In recent years, black-owned businesses have been one of the fastest-growing segments in the U.S. economy.
From 2002 to 2007, the number of black-owned businesses increased by 60.5 percent to 1.9 million, more than triple the national rate of 18 percent for all businesses, according to the U.S. Census Bureau's Survey of Business Owners. Over the same period, receipts generated by black-owned businesses increased 55.1 percent to $137.5 billion.
Here are two African-American small-business owners who have successfully chartered that path.
WARREN H. ARRINGTON: Warren H. Arrington started American Safety Products after reading about a unique fire extinguisher in the back of Inc. Magazine.
Arrington had grown up in Cary, N.C., and graduated from Livingstone College in Salisbury, N.C., with a degree in mathematics. He went on to do accounting work for GoodMark Foods for 10 years before he left to work for CompuChem Laboratory, then a startup that provided services, such as drug testing and pest control for larger corporations.
In May 1983, Arrington was laid off because of staff reductions after working for the company for three years.
Arrington said he did odd jobs as he sought job interviews, but companies weren't interested in paying him what he was making at his previous job.
After one interview, in which Arrington said he was insulted by an interviewer who questioned how Arrington had come so far, Arrington decided he was done with the job search process.
"I went home and told my family that was the last interview I would ever go on," he said. "And I haven't looked back since."
That night, Arrington read Inc. Magazine and found an opportunity to sell re-usable fire extinguishers. He called the business and a company representative eventually talked him into taking a training course in Cleveland, Tenn. In 1985, he founded American Safety Products and sold almost all of his inventory to his friends and by going door to door.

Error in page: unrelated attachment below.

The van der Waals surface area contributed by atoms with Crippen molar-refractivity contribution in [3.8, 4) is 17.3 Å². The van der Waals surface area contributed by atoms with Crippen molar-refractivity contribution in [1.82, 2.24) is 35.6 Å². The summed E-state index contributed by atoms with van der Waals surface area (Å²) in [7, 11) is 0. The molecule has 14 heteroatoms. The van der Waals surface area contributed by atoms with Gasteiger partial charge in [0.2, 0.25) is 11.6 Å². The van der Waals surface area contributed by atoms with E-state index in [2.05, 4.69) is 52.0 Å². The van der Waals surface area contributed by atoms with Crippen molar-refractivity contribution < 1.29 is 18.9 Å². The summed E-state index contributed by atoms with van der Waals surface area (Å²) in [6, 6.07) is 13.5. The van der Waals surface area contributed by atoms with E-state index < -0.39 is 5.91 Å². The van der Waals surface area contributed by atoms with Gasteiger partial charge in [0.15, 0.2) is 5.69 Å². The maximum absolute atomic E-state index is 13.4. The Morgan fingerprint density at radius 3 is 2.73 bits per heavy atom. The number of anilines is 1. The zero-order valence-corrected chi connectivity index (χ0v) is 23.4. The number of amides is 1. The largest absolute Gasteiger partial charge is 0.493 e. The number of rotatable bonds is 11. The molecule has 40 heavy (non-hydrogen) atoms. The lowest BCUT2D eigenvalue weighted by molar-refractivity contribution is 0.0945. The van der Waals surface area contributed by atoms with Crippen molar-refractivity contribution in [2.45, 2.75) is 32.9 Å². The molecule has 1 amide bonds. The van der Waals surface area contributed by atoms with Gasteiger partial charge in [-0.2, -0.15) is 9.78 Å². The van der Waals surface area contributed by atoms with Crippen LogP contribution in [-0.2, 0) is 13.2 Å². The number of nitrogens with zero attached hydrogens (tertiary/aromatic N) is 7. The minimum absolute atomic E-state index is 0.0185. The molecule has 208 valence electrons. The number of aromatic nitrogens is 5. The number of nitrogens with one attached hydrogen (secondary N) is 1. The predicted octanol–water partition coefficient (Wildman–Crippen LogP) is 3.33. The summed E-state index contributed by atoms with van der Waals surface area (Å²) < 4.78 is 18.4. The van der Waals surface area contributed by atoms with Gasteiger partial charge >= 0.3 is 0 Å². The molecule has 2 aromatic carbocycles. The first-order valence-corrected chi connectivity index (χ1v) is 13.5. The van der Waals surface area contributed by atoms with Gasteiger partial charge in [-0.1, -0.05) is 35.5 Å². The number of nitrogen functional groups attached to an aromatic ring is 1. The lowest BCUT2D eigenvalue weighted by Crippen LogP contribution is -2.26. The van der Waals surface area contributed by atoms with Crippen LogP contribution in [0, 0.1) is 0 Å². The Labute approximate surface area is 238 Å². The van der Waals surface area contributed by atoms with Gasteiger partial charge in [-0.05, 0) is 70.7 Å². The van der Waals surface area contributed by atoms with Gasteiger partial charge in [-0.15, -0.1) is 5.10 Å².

One of Arrington's college classmates asked him to come to a meeting at what is now known as the Carolinas-Virginia Minority Supplier Development Council. The private, nonprofit agency is a membership organization of corporations, financial institutions, government agencies and universities in the three states.
Capitalizing on the opportunity to network with company decision-makers at places such as GlaxoSmithKline and Carolina Power & Light, Arrington became a distributor for safety supplies, including safety glasses and disposable clothing.
Arrington moved his company out of his living room and into an office in 1990, after Carolina Power & Light asked him to produce a product to cover transformers to protect them from leaking when they were transported. American Safety Products invented environmental kits and started selling them to other utility companies.
Growing up an African-American in Cary in the 1960s, Arrington was used to people telling him what he couldn't do. But that just motivated him to capitalize on opportunities whenever and wherever they presented themselves, he said.
"Opportunity is the word," he said. "I don't know if race is a factor" as much as he wasn't given opportunities because he lived in a different neighborhood and wasn't invited to join certain business organizations or golf clubs.
"Things are changing now, and those opportunities are a little bit more available, but it is still an ongoing process," he said.
OLALAH NJENGA: Olalah Njenga moved from Chicago to North Carolina in the middle of an ice storm in January 2000. Cisco Systems had recruited her from the corporate offices of McDonald's to work in acquisitions and new product introduction.
More than two years later, Njenga was laid off, but with "a very generous separation package." Meanwhile, Njenga had started doing marketing work on the side and she continued those projects while interviewing for jobs.